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Barrow v. Wexford Health Sources, Inc.

United States District Court, Southern District of Illinois

March 6, 2015

RONALD BARROW, Plaintiff,
v.
WEXFORD HEALTH SOURCES, INC., DR. ERIC JOHNSON, DR. CHRISTINE LOCHHEAD, DR. J. TROST, DR. ROBERT SHEARING, GAIL WALLS, DR. BAKER, and WARDEN OF MENARD, Defendants.

MEMORANDUM AND ORDER

NANCY J. ROSENSTENGEL United States District Judge

This matter is before the Court on the Report and Recommendation of United States Magistrate Judge Donald G. Wilkerson entered on January 14, 2015 (Doc. 84). Magistrate Judge Wilkerson recommends that Plaintiff Ronald Barrow's Second Motion for Temporary Restraining Order (Doc. 4) be denied. Barrow filed a timely objection on January 26, 2015 (Doc. 85). For the reasons set forth below, Magistrate Judge Wilkerson's Report and Recommendation is adopted in its entirety.

BACKGROUND

Plaintiff Ronald Barrow, an inmate at Menard Correctional Center ("Menard"), brought this action alleging constitutional violations against various medical staff at Menard relating to his ocular health. Specifically, Barrow claims that Defendants were deliberately indifferent to his serious medical needs by failing to provide adequate eye care since 2012, resulting in the complete loss of vision in his right eye and progressive vision loss in his left eye. Magistrate Judge Wilkerson provided an exhaustive review of the factual background leading up to the filing of this action. The Court finds Magistrate Judge Wilkerson's review to be accurate and thorough.

Barrow filed his original Complaint on July 11, 2014, alleging an Eighth Amendment deliberate indifference claim, a medical negligence claim, and also a motion seeking a temporary restraining order (see Doc. 1). In his motion, Barrow seeks to compel Defendants to provide immediate eye treatment, including the removal of scar tissue in his right eye, the removal of a cataract from his left eye, and treatment for his lower back pain (Doc. 4). Barrow's motion (styled Second Motion for Temporary Restraining Order) was severed from his Eighth Amendment and medical negligence claims (Doc. 1). The motion for temporary restraining order is the subject of this action.

CONCLUSIONS OF THE REPORT AND RECOMMENDATION

Based upon the evidence before the Court, Magistrate Judge Wilkerson found that Barrow's motion was incorrectly characterized as a temporary restraining order, and that Barrow failed to meet the threshold burden for a preliminary injunction. Magistrate Judge Wilkerson recognized that Barrow's claims of total vision loss in his right eye and increasingly diminished vision in his left were unsubstantiated, and that the wealth of medical records in this matter indicated that Barrow's likelihood of success did not warrant injunctive relief. Additionally, Magistrate Judge Wilkerson denied injunctive relief with respect to Barrow's claim of back pain because it was unrelated to the suit at hand.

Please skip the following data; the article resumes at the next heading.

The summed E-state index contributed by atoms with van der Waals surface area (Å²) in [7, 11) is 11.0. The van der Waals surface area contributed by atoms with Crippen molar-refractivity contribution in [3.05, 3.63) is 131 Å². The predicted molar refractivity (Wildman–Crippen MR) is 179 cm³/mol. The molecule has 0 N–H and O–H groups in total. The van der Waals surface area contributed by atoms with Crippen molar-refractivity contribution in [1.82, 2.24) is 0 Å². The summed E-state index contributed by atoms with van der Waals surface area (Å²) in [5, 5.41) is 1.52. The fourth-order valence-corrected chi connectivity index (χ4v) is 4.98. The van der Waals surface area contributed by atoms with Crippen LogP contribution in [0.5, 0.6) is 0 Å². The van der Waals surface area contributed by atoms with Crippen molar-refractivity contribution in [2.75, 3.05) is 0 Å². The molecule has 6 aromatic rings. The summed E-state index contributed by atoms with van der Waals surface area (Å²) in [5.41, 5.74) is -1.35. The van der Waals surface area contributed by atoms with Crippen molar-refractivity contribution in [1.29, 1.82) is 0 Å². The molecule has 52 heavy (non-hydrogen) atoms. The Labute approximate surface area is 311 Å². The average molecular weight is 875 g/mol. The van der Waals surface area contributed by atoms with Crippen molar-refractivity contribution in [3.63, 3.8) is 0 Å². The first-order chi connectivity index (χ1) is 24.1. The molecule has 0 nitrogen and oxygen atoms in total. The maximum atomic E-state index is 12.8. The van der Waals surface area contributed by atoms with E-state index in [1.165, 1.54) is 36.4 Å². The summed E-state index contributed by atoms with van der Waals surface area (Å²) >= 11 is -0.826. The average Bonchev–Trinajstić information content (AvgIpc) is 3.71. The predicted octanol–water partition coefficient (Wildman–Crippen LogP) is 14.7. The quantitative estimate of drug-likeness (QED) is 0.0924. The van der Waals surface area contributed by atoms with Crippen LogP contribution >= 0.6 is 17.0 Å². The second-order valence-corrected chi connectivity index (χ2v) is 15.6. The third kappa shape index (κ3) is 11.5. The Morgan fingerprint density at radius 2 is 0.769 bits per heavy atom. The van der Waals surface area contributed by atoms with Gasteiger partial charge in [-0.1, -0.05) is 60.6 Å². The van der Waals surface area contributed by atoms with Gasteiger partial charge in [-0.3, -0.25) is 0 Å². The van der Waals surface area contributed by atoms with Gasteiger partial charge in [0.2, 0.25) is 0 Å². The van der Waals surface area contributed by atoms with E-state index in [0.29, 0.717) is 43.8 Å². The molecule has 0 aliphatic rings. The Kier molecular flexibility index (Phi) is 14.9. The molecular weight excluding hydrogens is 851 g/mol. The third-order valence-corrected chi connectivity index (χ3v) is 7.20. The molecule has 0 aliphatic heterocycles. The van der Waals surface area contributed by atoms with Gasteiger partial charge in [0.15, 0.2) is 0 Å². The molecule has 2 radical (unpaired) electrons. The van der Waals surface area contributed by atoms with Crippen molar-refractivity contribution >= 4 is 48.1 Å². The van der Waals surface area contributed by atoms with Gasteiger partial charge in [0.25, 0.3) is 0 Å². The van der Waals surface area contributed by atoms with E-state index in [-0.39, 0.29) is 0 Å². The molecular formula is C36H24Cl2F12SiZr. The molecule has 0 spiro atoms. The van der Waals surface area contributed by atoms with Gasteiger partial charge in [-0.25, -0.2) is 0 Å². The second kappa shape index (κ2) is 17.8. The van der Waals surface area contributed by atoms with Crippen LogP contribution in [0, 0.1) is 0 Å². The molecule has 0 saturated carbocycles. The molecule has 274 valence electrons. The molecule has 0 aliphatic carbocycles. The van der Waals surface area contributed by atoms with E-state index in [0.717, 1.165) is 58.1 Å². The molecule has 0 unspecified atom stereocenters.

DISCUSSION

Where timely objections are filed, this Court must undertake a de novo review of the Report and Recommendation. 28 U.S.C. § 636(b)(1)(B), (C); Fed.R.Civ.P. 72(b); SDIL-LR 73.1(b); Harper v. City of Chicago Heights, 824 F.Supp. 786, 788 (N.D.Ill. 1993); see also Govas v. Chalmers, 965 F.2d 298, 301 (7th Cir. 1992). The Court may accept, reject, or modify the magistrate judge's recommended decision. Harper, 824 F.Supp. at 788. In making this determination, the Court must first look at all of the evidence contained in the record and give "fresh consideration to those issues to which specific objections have been made." Id., quoting 12 Charles Alan Wright et al., Federal Practice and Procedure § 3076.8, at p. 55 (1st Ed. 1973) (1992 Pocket Part). Where neither timely nor specific objections to the Report and Recommendation are made, however, pursuant to 28 U.S.C. § 636(b), this Court need not conduct a de novo review of the Report and Recommendation. See Thomas v. Arn, 474 U.S. 140 (1985).

Barrow has lodged a plethora of objections (some thirty-eight numbered paragraphs) to Magistrate Judge Wilkerson's Report and Recommendation--many of which represent general objections or no objection at all. But only specific objections are appropriate for review. Id . With this in mind, the Court has considered all of Barrow's objections and finds the following issues appropriate for review:

1. Whether or not an evidentiary hearing was required;
2. Whether Magistrate Judge Wilkerson relied upon an erroneous or misconstrued factual account;
3. Whether or not Defendant Trost's declaration is reliable; and
4. The characterization of Barrow's motion as a preliminary injunction versus a temporary restraining order and whether ...

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